Basically what I love about NESN is the fact that 99% of the time**, they know exactly what we want to see. If Manny is goofing around with Julian adorably enough, to name one example, then screw the bases-empty effort of the opposing pitcher at that moment. Yes. Correct decision by NESN. This is what they excel at.
So last night when Daisuke was surrounded by trainers and translators and coaches and then ushered back up the tunnel after the second inning, NESN was immediately on the case. Screw everything else, what's going on with Daisuke? These are the kind of instincts that make us spoiled to have NESN.
It was both a relief and a stomach-turning revelation when they showed Daisuke coming back out for the third with one hand over his stomach, puffing out his cheeks in the universal sign for "I am going to blow chunks." Thankfully, I'm not a chain-reaction vomiter, but if I was, NESN gave us enough detail of Daisuke turning green to have created a bit of a problem.
Once again, however, he somehow, magically, got stronger as the game went on, leaving the game on a mighty swinging strikeout to Sox killer Frank Catalanotto. I can only imagine he then dry-heaved for about half an hour, given the way he was looking by that point. There were definitely a few terrible heaves on the mound and in the dugout. It was nasty.
Luckily Daisuke's friends from the DR had his back--Ortiz and Manny gave the Sox the lead again before Daisuke left, giving him his league-lead-tying seventh win of the season (the Ray-Ban Man being among the other bearers of that record, not that we're totally spoiled brats this season so far or anything).
The very next inning, J. Varitek also put in a word for his boy, tripling in Lowell to fire up the merry-go-round once and for all for the Sox. By the time the dust cleared, the Sox had ten runs on the board. After gutting it out--literally--for probably three innings longer than you or I would've been able to stand up, Daisuke deserves no less.
P.S. Me likey what I'm seeing w/r/t Jon Lester lately. He's gone from looking like he just came out of chemo in Spring Training to filled out nicely--looking even sturdier than he was last season--and being lifted after one-run appearances in Pawtucket just to err on the side of caution. He also appears to be taking a page out of the Kevin Youkilis book on facial hair, but we can work on that.
** That 1% of the time being content relating to one J. R. Papelbon of Baton Rouge, Louisiana. Listen: if he's in the game, we want the full replay of his inning available online afterwards, or at least shown on SportsDesk. It's that simple. If he gives an interview, we want the footage online afterwards, preferably in iPod format. If Jonathan Papelbon shouts something particularly interesting across the clubhouse, we want it reported on. If he orders something other than his usual Big Mac and fries at Mickey D's down the street from the ballpark, we want the CHANGEUP: MCNUGGETS headline in mile-high letters in the Globe. Just cover Jonathan Papelbon, please. Video. Audio. Pictures. Interviews. What can we do to get some more Papelbon content going here? This is my only complaint so far this season. I am available for focus groups.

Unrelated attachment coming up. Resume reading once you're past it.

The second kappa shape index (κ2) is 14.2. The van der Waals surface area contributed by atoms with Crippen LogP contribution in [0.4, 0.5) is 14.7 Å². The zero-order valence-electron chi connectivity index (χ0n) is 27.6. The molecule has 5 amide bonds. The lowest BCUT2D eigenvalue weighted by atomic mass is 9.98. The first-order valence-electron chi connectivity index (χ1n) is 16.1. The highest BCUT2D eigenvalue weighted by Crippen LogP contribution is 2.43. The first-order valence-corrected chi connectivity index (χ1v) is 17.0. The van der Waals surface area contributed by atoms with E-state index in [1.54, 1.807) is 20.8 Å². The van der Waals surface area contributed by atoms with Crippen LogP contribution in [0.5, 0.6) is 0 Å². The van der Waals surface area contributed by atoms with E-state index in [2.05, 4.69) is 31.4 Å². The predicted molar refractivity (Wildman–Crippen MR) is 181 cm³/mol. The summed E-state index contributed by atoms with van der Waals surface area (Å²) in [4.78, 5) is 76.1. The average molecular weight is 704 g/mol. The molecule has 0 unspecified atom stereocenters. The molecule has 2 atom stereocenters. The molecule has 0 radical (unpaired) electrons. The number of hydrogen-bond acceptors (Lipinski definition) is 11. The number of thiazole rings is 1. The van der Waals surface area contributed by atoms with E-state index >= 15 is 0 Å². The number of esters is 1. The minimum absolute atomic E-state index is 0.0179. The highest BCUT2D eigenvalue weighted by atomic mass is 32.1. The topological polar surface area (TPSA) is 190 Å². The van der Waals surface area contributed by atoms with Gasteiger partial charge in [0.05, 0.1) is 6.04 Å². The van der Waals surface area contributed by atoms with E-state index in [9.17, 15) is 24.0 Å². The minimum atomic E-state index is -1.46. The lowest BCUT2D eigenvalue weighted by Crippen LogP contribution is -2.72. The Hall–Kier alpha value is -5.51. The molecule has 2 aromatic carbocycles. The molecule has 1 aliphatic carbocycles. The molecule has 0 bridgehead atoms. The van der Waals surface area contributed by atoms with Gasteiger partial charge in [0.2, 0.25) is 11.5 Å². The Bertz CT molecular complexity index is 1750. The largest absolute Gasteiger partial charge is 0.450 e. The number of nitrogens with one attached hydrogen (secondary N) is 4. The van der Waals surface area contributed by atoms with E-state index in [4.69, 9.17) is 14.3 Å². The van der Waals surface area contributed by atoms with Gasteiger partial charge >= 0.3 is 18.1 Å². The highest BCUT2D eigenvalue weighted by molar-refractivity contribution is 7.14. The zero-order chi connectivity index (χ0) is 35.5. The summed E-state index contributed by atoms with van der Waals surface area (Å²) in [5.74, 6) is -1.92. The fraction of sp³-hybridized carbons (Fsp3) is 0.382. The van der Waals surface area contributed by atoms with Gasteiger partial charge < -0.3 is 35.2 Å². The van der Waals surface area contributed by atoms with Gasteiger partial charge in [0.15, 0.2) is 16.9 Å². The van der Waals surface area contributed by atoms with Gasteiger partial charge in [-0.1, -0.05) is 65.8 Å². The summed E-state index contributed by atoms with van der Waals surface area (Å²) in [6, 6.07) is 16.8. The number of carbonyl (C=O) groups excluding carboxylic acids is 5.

I missed the game last night, crashing and burning with a headache somewhere just after it was 5-0 Yankees. What's sad is that meant I went to bed at true grandma-time, 'cause Curt gave 'em out with a quickness. I pretty much had already accepted they were going to lose before going to bed, and okay, maybe I harbored an irrational hope they'd all of a sudden come back against Pettitte and then the soft underbelly of Yankees middle relief, but the score in the morning confirmed my original suspicion.
I hate Yankees games. Stress, stress, and more stress. It's always just a long, drawn-out, ulcer-inducing stress-fest.
First there was Tavarez, cruising through three and a third with a no hitter, and then suddenly with Matsui on first facing A-Rod with one out, I had that old Jurassic Park feeling again. Except rather than the kids in the car with the water, it was more like the part where the T-Rex was in sight. And Julian looked like the lawyer hiding on the toilet.
In the end, though, Tavarez gave up a run on a wild pitch (brutal), but it absolutely could have been worse. He got into the sixth and gave up another run, but Javy Lopez was tonight's bullpen stud, shutting down that inning with no further damage.
Then both Oki and Jonathan looked tired. Well, Oki looked tired all the way through, letting up a run, finally, and Jonathan looked tired in the beginning, when he walked the first two hitters of the ninth. That's when you saw the eyes start, the pursing of the lips. You could feel him about to Unleash the Fury (tm). Melky Cabrera didn't seem too overmatched, though, fouling off two and working a 2-2 count before he finally swung at a sneaky little fastball that gave me a tiny spark of confidence.
But it wasn't till he threw his first strike to Jeter--after a Johnny Damon groundout moved the two baserunners both into scoring position just to make things more fun--that it was clear he was dialing it up a notch or two to ensure these shenanigans would not continue.
Among the many things there are to utterly adore about Papelbon, his clear aggression toward Jeter vies for top of the list. That's three times now I've seen Papelbon bring the pain on Jeter in particular. Hope he keeps it coming.
But until then? Even a five-run lead didn't feel safe. Not for a second.
And now I'm sure Papelbon's appearance in another non-save situation with the rubber game tomorrow will be questioned. And has Oki been overused? And who do we have left in the bullpen for tomorrow? And aagh! I can't remember the last time a win made me this stressed out. I hate Yankees games.
At least the Eck has returned. I'm not the only one who noticed him missing. I guess we're not getting an explanation, so let's just hope that moving forward, an absence of this nature never happens again.
ETA: Joy of Sox makes an excellent point about why Pedroia might have been a target for A-Rod last night. Seems the boys are getting a little pissy on both sides. As SG put it, " With frustrations boiling over in Yankeeland, we could have our first quality donnybrook of the 2007 season. Stay tuned."